Helping researchers with a tough topic

Phase 1 recruitment — essential points, pitfalls

Recruiting patients for Phase I oncology studies — which are unlikely to provide therapeutic benefit to participants and which carry the risk of significant side effects — raises unique issues in informed consent.

Patients who are recruited for such studies often have late-stage cancers that have not responded to previous treatments. Although the purpose of Phase I studies is to see if an experimental medication is safe and to establish dosages, studies have shown that patients often have unrealistic hopes for the drug's effectiveness against their illnesses.

Trying to recruit patients without producing this therapeutic misconception can be difficult for clinicians, says Richard Brown, PhD, an assistant professor in the department of social and behavioral health at Virginia Commonwealth University School of Medicine in Richmond.

"We know that clinicians commonly rate clinical trial discussions as one of their hardest communications challenges," Brown says. "This is in part because they have to go from being an expert, with an evidence base for the treatment, to being something of a salesperson, having to sell something without that evidence they can use to back up their recommendations."

"There are particular communication issues that arise in Phase I studies because of when they are conducted and the likelihood of benefit for patients. It's a tricky, challenging area and it's one that's been under-studied."

Analyzing consultations

Because of evidence describing poor communication during informed consent discussions, Brown and his colleagues examined a series of consultations in which patients were recruited to Phase I oncology trials. They looked for the types of information being presented, how the information was presented and the strategy for decision-making used.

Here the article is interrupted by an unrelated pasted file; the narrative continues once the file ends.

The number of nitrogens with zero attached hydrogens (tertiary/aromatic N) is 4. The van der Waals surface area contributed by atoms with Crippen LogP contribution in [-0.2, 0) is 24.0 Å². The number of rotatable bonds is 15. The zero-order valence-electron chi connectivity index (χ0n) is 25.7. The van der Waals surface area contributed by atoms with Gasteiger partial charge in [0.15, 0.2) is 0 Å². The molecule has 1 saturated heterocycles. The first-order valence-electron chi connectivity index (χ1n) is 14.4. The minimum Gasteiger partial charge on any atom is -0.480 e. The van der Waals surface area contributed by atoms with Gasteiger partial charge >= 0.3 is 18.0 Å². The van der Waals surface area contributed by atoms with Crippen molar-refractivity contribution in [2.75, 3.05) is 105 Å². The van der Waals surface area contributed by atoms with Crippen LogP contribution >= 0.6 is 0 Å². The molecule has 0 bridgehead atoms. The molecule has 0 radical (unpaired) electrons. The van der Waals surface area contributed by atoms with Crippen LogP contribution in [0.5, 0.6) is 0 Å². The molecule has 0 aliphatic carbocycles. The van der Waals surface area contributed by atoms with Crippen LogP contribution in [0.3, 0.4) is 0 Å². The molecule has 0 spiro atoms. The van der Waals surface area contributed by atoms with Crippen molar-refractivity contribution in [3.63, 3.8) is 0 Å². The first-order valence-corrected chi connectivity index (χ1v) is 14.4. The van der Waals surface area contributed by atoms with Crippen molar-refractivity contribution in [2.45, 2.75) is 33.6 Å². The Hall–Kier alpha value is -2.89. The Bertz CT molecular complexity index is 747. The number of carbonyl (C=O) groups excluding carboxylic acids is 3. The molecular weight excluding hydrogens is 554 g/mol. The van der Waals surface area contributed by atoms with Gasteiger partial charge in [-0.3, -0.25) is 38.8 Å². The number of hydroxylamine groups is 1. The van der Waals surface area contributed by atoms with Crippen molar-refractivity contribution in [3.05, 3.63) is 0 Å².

Results from the study were published in the journal Psycho-Oncology.1

Brown says the goal is to develop communications strategies to help clinicians and patients in these types of discussions.

"It seems to me that one of the ways forward with this is for clinicians to understand the challenges and to be given support and suggestions for ways they can address these kinds of issues in more helpful ways," Brown says.

Brown's group recorded and analyzed conversations between six oncologists and 16 patients regarding Phase I trials. They identified six communication themes that arose during these conversations:

— Orienting, in which the physician and patient reach agreement about the diagnosis and extent of the patient's disease. The physician may talk about various other treatments and rule them out as options.

— Educating the patient about Phase I studies in general and a specific study or studies for which the patient may be eligible. The doctor will discuss how the experimental treatment is supposed to work in the body as well as concepts such as dose escalation.

— Describing uncertainty, explaining the rationale for the study, such as providing knowledge to help future cancer patients, as well as noting the possibility of benefit to the patient or side effects.

— Persuading, in which the physician uses one or more strategies to convince the patient to participate. These might include expressing optimism about the trial or urgency to sign up (by saying, for example, that there are limited openings for participants).

— Decision-making, in which the physician and patient come together to make a decision about the trial.

Not all of the themes identified in the study were present in all of the discussions, Brown says. In the recommendations, the group actually looked at ways to avoid some of the persuasive techniques identified.

Shared decision-making

Brown says that "shared decision-making," with the physician and patient contributing equally to the final decision, is considered the gold standard for clinical trial communications. But he says that's not always what every patient wants.

"The literature shows that some patients prefer shared decision-making," he says. "On the other hand, some patients really want to make the decision themselves while taking into account the physician's recommendation. And at the other end of the spectrum, some patients just want to give the decision to the clinician and say, 'You tell me what you want to do.'"

He says physicians should determine how the patient prefers handling the decision, and check back with him or her frequently to make sure that preference doesn't change as the situation changes.

Likewise, Brown says clinicians should understand how much information patients want to know — about the trial, about potential side effects, about their prognosis — and tailor the consultation to the needs of the patient, checking back periodically to make sure preferences haven't changed.

Reference

  1. Brown R, et al. Seeking informed consent to Phase I cancer clinical trials: Identifying oncologists' communication strategies. Psychooncology 2010 Apr 7 (Epub).